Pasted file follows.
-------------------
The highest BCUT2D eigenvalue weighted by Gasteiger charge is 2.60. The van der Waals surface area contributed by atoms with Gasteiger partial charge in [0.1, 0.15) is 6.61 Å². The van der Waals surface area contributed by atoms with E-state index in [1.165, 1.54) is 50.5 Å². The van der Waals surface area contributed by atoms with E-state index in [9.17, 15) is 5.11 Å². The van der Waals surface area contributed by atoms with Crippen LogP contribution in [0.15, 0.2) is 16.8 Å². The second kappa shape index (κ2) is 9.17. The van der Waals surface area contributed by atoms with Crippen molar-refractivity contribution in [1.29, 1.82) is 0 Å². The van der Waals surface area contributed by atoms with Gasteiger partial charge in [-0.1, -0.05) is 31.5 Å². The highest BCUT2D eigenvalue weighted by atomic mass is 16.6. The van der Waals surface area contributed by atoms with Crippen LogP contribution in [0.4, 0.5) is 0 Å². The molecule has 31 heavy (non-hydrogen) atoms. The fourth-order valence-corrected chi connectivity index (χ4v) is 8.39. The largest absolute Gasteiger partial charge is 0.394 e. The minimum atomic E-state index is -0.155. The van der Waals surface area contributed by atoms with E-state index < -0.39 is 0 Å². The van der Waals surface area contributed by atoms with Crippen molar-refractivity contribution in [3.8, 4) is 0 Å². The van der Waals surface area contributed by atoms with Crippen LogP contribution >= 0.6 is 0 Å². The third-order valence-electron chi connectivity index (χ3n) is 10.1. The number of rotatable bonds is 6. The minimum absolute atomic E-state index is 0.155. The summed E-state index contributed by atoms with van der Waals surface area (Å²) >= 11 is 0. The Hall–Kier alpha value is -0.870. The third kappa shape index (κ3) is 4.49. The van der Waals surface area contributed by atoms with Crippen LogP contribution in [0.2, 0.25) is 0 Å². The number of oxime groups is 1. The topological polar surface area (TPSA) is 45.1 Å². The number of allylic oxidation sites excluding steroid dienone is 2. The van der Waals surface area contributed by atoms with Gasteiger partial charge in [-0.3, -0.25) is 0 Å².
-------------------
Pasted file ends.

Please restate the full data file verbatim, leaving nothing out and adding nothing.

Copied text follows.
The highest BCUT2D eigenvalue weighted by Gasteiger charge is 2.60. The van der Waals surface area contributed by atoms with Gasteiger partial charge in [0.1, 0.15) is 6.61 Å². The van der Waals surface area contributed by atoms with E-state index in [1.165, 1.54) is 50.5 Å². The van der Waals surface area contributed by atoms with E-state index in [9.17, 15) is 5.11 Å². The van der Waals surface area contributed by atoms with Crippen LogP contribution in [0.15, 0.2) is 16.8 Å². The second kappa shape index (κ2) is 9.17. The van der Waals surface area contributed by atoms with Crippen molar-refractivity contribution in [1.29, 1.82) is 0 Å². The van der Waals surface area contributed by atoms with Gasteiger partial charge in [-0.1, -0.05) is 31.5 Å². The highest BCUT2D eigenvalue weighted by atomic mass is 16.6. The van der Waals surface area contributed by atoms with Crippen LogP contribution in [0.4, 0.5) is 0 Å². The molecule has 31 heavy (non-hydrogen) atoms. The fourth-order valence-corrected chi connectivity index (χ4v) is 8.39. The largest absolute Gasteiger partial charge is 0.394 e. The minimum atomic E-state index is -0.155. The van der Waals surface area contributed by atoms with E-state index < -0.39 is 0 Å². The van der Waals surface area contributed by atoms with Crippen molar-refractivity contribution in [3.8, 4) is 0 Å². The van der Waals surface area contributed by atoms with Crippen LogP contribution >= 0.6 is 0 Å². The third-order valence-electron chi connectivity index (χ3n) is 10.1. The number of rotatable bonds is 6. The minimum absolute atomic E-state index is 0.155. The summed E-state index contributed by atoms with van der Waals surface area (Å²) >= 11 is 0. The Hall–Kier alpha value is -0.870. The third kappa shape index (κ3) is 4.49. The van der Waals surface area contributed by atoms with Crippen LogP contribution in [0.2, 0.25) is 0 Å². The number of oxime groups is 1. The topological polar surface area (TPSA) is 45.1 Å². The number of allylic oxidation sites excluding steroid dienone is 2. The van der Waals surface area contributed by atoms with Gasteiger partial charge in [-0.3, -0.25) is 0 Å².